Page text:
• There are many types of long term memories

Long-term Memory Brain Locations

  • Hippocampal involvement 

    • It may be manipulated even up to 3 months after the encounter

  • Changes your brain connections permanently

  • Associated with the prefrontal cortex, cerebrum, frontal lope and medial temporal lobe

Memory Rule #1: In order for a memory to form, you must change it

The truth is, memories can only be stored when they are manipulated by the brain. 

Any memory, no matter how clear is only the manifestation of the interactions of the brain during a specific period of sensory stimulation. 

This manifestation is affected by the interpretation of the meaning of the sensory stimulus based on past experiences and remains open for interpretation and re-evaluation in the case that future experiences impose a change (10).

Important Memory Guidelines 

  • Emotional events = stronger memories - memories of the experience

  • Memories are made of what we focus on 

  • The brain fills in the missing pieces - memory is not an exact record

  • Misleading future information easily alters memories

Memory Rule #2: In order for a memory to form, it must change you!

When long-term memory is formed, it physically changes aspects of your brain. 

Pathways are wired differently to record the memory.

Those changes are brought on by the interactions of cells dictated by neurotransmitters. 

The new circuits put together the physical location of the memory on the brain as a forum of wiring between neurons (11). 

Whenever the memory queue is presented and the memory is remembered, the memory can be altered, updated, or even forgotten.

Memory Making Ingredients (12, 13, 14)!

  • Acetylcholine (Working and short-term memory)

  • Glutamate- hippocampal (Mostly long-term, has a role in short-term memory too)

  • GABA (You need to be calm enough to form a memory)

  • Dopamine (Reward makes memories easier to form)

  • Serotonin (Attention and positive reinforcement make the memory easier to form)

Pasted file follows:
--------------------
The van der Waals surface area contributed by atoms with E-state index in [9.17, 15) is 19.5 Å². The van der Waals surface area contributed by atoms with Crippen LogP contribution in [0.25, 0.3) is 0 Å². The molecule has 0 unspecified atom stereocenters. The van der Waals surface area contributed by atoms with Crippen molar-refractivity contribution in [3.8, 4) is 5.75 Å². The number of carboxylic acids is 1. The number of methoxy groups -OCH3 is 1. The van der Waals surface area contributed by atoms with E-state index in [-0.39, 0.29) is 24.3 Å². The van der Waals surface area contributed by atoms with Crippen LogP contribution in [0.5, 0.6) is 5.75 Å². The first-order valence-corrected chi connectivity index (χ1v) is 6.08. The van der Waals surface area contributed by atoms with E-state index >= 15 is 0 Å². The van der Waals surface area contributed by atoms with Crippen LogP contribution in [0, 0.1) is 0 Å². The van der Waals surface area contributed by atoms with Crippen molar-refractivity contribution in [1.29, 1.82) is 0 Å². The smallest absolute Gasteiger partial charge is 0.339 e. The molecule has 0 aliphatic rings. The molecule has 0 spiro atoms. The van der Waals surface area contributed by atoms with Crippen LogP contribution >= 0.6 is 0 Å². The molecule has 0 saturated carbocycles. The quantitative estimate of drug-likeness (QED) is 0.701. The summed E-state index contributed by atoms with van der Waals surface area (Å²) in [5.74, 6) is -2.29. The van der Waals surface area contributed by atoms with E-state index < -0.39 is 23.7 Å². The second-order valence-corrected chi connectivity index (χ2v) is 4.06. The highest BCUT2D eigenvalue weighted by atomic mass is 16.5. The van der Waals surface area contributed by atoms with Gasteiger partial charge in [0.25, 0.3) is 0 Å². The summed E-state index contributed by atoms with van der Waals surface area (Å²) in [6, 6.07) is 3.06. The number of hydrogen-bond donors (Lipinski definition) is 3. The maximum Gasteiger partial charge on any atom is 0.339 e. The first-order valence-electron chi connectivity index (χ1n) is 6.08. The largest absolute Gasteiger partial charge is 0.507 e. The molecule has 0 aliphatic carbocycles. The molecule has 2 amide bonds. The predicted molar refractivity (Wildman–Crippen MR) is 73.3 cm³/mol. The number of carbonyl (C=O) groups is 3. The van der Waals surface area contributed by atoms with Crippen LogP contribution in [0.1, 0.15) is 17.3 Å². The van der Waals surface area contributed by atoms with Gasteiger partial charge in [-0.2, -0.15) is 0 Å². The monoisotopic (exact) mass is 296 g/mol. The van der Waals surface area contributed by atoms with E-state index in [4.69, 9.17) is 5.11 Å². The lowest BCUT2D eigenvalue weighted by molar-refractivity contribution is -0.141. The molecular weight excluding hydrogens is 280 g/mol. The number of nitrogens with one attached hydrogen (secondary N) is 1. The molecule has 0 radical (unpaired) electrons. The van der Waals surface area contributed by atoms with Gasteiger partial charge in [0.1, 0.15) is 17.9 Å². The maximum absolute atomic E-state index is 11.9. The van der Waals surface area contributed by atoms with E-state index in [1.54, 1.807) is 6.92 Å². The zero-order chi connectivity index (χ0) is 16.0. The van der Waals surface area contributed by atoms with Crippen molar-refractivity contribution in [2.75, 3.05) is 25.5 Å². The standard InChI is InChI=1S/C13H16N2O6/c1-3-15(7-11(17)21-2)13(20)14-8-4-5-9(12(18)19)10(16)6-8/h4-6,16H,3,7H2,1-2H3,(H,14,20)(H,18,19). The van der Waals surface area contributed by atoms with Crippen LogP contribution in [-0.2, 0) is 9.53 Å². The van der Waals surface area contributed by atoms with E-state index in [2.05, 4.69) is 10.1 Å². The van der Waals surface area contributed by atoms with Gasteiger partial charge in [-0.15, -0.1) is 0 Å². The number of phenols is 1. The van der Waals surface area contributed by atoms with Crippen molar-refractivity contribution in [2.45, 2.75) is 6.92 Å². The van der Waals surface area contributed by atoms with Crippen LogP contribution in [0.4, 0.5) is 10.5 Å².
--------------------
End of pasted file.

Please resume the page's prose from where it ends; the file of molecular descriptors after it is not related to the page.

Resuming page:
When Memory Deteriorates 

Memory is a brain capacity that feels almost effortless. The following are a list of factors that may contribute to the deterioration of memory:

  • Stress

  • Inflammation

  • Vascular impairment

  • Toxin accumulation 

  • Neurodegenerative conditions

    • Alzheimer's disease

    • Parkinson’s disease

    • Multiple sclerosis 

Natural Ingredients That Enhance Memory 

Vinpocetine 

Vinpocetine is an ingredient found in the plant Periwinkle (vinca minor).

Most of the vinpocetine on the market is synthesized, not extracted from the plant.

In Europe, it is used as a standard of care after brain vascular injury to safely enhance the blood flow to the brain and promote repair. 

Vinpocetine is a Phosphodiesterase type 1 (PDE 1) inhibitor. 

A PDE 1 inhibitor is a vasodilator with an affinity to the brain.

Additionally, it reduces overall brain calcium levels which makes the contraction of brain vessels even more difficult. 

Many high-quality human studies demonstrate that vinpocetine increases brain glucose uptake. 

As glucose is the preferred brain fuel source, an increase in brain fuel may provoke better cognitive ability (15, 16). 

Studies demonstrate that there is high-quality evidence supporting cerebral (in the brain) blood vessel maintenance and repair.